This large stork-like bird gets its name from the shape of its beak. It sort of looks like a shoe. While it was known to ancient communities in Egypt and Arabia, the bird wasn’t actually classified until the nineteenth century, by John Gould.
The bird’s best-known feature is its distinctive bill, which they use to catch and hold on to large, slippery fish that they enjoy eating. The birds will stand in water, motionless until their prey gets close enough. When the time is right, they will dive, or just fall, into the water with their bills open, ready to scoop up some dinner.
Don't let this cute exterior fool you. While both dogs and raccoons are pretty used to living around humans, this creature is 100% a wild animal. Raccoon dogs live in the forests of East Asia and East Europe, where the locals call them by different names, such as neoguri, tanuki, or mangut.
These raccoon-looking wild dogs aren't usually seen outside of their lairs during the daytime. Nocturnal by nature, they prefer to wander around and hunt after the sun goes down.
Isopods, for the most part, don't grow to be so large. Something that, as you look at the picture, you're probably happy to hear. Giant isopods are one of the almost twenty species of large isopods in the genus Bathynomus.
Found mostly in the cold, deep waters of the Atlantic, Pacific, and Indian Oceans, their large size is due to something called deep-sea gigantism. It is the tendency for creatures of the deep sea to grow much larger than similar species that reside in shallower water.
In most ways, the pacu fish is just like most other fishes. In most ways. As you can see from the picture, the pacu fish has a healthy set of chompers that look uncannily like human teeth.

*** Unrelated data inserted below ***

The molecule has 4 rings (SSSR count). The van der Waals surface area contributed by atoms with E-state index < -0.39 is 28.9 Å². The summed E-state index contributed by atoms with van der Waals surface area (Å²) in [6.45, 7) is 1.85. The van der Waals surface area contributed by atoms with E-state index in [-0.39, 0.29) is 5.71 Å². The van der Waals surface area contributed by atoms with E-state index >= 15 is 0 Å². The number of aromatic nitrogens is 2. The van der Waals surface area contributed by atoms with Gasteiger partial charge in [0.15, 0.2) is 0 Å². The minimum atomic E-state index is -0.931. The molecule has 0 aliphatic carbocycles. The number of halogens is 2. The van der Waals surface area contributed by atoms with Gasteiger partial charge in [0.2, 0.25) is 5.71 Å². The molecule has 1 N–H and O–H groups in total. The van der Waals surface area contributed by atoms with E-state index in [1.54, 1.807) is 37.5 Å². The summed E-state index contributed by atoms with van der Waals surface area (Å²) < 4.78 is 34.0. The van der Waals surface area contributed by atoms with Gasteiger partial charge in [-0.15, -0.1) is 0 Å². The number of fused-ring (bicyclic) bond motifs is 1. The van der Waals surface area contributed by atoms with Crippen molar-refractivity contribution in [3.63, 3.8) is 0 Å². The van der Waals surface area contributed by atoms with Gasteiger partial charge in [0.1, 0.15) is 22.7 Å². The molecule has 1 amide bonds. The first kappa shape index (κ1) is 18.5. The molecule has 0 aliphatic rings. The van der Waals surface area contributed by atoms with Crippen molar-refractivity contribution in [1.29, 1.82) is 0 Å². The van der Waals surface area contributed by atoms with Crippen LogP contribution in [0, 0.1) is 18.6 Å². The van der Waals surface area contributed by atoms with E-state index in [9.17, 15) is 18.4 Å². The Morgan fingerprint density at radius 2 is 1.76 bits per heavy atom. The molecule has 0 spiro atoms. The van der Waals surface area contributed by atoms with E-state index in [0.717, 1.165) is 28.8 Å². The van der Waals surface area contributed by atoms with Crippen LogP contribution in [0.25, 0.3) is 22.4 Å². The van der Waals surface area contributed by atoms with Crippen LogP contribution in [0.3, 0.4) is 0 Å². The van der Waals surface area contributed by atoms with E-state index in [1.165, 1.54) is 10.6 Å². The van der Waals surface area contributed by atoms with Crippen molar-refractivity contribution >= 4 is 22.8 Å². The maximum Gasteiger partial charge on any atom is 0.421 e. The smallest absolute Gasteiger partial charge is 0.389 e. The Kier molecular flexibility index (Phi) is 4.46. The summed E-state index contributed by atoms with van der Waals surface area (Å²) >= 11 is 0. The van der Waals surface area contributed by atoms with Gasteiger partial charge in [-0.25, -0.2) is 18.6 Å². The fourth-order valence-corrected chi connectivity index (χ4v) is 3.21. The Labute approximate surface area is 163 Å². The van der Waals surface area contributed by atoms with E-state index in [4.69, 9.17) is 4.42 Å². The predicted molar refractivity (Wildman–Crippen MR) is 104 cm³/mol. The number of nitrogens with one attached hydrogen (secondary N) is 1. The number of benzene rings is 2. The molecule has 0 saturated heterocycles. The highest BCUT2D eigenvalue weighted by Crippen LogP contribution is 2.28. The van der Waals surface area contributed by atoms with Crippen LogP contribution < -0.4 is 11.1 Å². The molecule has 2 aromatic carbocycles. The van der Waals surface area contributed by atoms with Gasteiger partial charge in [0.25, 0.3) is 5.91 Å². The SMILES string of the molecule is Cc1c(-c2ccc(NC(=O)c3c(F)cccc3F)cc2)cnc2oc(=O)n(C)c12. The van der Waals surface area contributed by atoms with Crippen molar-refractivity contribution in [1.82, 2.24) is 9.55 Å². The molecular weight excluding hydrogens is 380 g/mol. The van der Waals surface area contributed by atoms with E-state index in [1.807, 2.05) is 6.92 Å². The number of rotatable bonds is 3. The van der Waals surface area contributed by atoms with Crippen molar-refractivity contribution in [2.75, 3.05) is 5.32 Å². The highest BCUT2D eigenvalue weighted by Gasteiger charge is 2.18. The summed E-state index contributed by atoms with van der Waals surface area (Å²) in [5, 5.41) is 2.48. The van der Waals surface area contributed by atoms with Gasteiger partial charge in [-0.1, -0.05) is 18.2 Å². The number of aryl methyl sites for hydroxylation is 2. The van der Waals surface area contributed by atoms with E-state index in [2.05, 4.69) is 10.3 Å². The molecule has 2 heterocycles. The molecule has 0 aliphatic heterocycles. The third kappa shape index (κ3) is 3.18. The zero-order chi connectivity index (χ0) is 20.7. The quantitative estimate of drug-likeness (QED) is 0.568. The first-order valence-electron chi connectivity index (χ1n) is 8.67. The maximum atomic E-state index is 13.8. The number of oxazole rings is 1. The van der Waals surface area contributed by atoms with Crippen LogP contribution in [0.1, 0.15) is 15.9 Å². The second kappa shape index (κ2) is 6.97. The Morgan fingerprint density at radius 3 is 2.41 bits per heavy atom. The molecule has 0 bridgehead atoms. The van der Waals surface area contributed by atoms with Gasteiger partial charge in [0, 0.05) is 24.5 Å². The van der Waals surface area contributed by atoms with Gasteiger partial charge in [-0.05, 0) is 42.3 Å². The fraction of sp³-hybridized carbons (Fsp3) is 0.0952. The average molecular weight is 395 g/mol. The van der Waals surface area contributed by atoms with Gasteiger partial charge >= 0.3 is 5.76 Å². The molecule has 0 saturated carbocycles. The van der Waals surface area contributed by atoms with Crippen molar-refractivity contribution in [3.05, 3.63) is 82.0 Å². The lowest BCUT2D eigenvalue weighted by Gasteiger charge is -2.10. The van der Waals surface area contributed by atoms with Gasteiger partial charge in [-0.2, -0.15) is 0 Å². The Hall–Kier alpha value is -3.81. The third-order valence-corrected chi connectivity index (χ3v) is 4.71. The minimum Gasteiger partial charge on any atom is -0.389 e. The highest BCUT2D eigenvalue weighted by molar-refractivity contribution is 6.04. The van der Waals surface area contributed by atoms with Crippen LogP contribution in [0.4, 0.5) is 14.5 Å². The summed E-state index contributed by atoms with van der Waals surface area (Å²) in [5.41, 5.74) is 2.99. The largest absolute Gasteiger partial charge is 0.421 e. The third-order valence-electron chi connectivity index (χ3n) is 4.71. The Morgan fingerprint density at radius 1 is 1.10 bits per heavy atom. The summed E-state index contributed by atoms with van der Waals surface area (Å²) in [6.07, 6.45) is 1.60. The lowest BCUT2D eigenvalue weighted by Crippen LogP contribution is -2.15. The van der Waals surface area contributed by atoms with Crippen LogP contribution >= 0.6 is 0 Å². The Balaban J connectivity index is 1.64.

Fishermen from Papua New Guinea, where the fish is found, had to take special precautions to protect...sensitive areas from this fish, which can be aggressive. The pacu fish is related to the piranha, another omnivorous fish with teeth. However, while the piranha has pointed, razor-sharp teeth, the pacu feed mainly on plant material, meaning their teeth are made more for grinding and chewing, not tearing. Pacu can grow up to almost four feet long.
The mantis shrimp is one of the most unique creatures you're going to see on this list. They're known as sea locusts, prawn killers, and “thumb splitters.” But why, you might ask.
Here's one of the most interesting animal facts you could learn: the mantis shrimp is a predator in tropical and subtropical waters, hunting with only its fists. They're able to strike underwater with such speed and power — an acceleration of more than ten thousand times the force of gravity — that the water they're punching through creates special cavitation bubbles. The bubbles collapse around their prey, creating a force of fifteen hundred newtons.